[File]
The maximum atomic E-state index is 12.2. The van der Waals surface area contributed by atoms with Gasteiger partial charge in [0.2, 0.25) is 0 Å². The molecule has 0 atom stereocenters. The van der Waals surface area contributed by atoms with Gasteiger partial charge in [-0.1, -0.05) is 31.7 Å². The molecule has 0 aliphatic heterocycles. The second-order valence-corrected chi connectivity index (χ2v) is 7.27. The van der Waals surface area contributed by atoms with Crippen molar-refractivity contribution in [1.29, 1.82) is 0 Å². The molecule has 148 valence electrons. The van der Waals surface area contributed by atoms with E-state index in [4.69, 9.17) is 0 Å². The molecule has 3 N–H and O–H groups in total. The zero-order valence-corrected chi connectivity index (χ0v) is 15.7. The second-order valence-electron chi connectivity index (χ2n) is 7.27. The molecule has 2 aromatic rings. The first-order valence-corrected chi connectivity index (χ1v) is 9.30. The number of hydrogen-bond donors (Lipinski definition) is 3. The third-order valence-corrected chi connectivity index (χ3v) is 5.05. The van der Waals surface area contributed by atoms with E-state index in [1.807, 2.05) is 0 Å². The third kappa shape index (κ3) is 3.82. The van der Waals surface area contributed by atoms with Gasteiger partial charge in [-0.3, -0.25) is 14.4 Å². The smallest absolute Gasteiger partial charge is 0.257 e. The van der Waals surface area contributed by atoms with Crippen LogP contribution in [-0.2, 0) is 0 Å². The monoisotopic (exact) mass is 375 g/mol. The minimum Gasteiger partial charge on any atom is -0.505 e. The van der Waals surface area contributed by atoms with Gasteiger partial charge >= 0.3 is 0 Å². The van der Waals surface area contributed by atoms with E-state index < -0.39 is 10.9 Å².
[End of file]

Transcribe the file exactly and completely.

The maximum atomic E-state index is 12.2. The van der Waals surface area contributed by atoms with Gasteiger partial charge in [0.2, 0.25) is 0 Å². The molecule has 0 atom stereocenters. The van der Waals surface area contributed by atoms with Gasteiger partial charge in [-0.1, -0.05) is 31.7 Å². The molecule has 0 aliphatic heterocycles. The second-order valence-corrected chi connectivity index (χ2v) is 7.27. The van der Waals surface area contributed by atoms with Crippen molar-refractivity contribution in [1.29, 1.82) is 0 Å². The molecule has 148 valence electrons. The van der Waals surface area contributed by atoms with E-state index in [4.69, 9.17) is 0 Å². The molecule has 3 N–H and O–H groups in total. The zero-order valence-corrected chi connectivity index (χ0v) is 15.7. The second-order valence-electron chi connectivity index (χ2n) is 7.27. The molecule has 2 aromatic rings. The first-order valence-corrected chi connectivity index (χ1v) is 9.30. The number of hydrogen-bond donors (Lipinski definition) is 3. The third-order valence-corrected chi connectivity index (χ3v) is 5.05. The van der Waals surface area contributed by atoms with E-state index in [1.807, 2.05) is 0 Å². The third kappa shape index (κ3) is 3.82. The van der Waals surface area contributed by atoms with Gasteiger partial charge in [-0.3, -0.25) is 14.4 Å². The smallest absolute Gasteiger partial charge is 0.257 e. The van der Waals surface area contributed by atoms with Crippen LogP contribution in [-0.2, 0) is 0 Å². The monoisotopic (exact) mass is 375 g/mol. The minimum Gasteiger partial charge on any atom is -0.505 e. The van der Waals surface area contributed by atoms with Gasteiger partial charge >= 0.3 is 0 Å². The van der Waals surface area contributed by atoms with E-state index < -0.39 is 10.9 Å².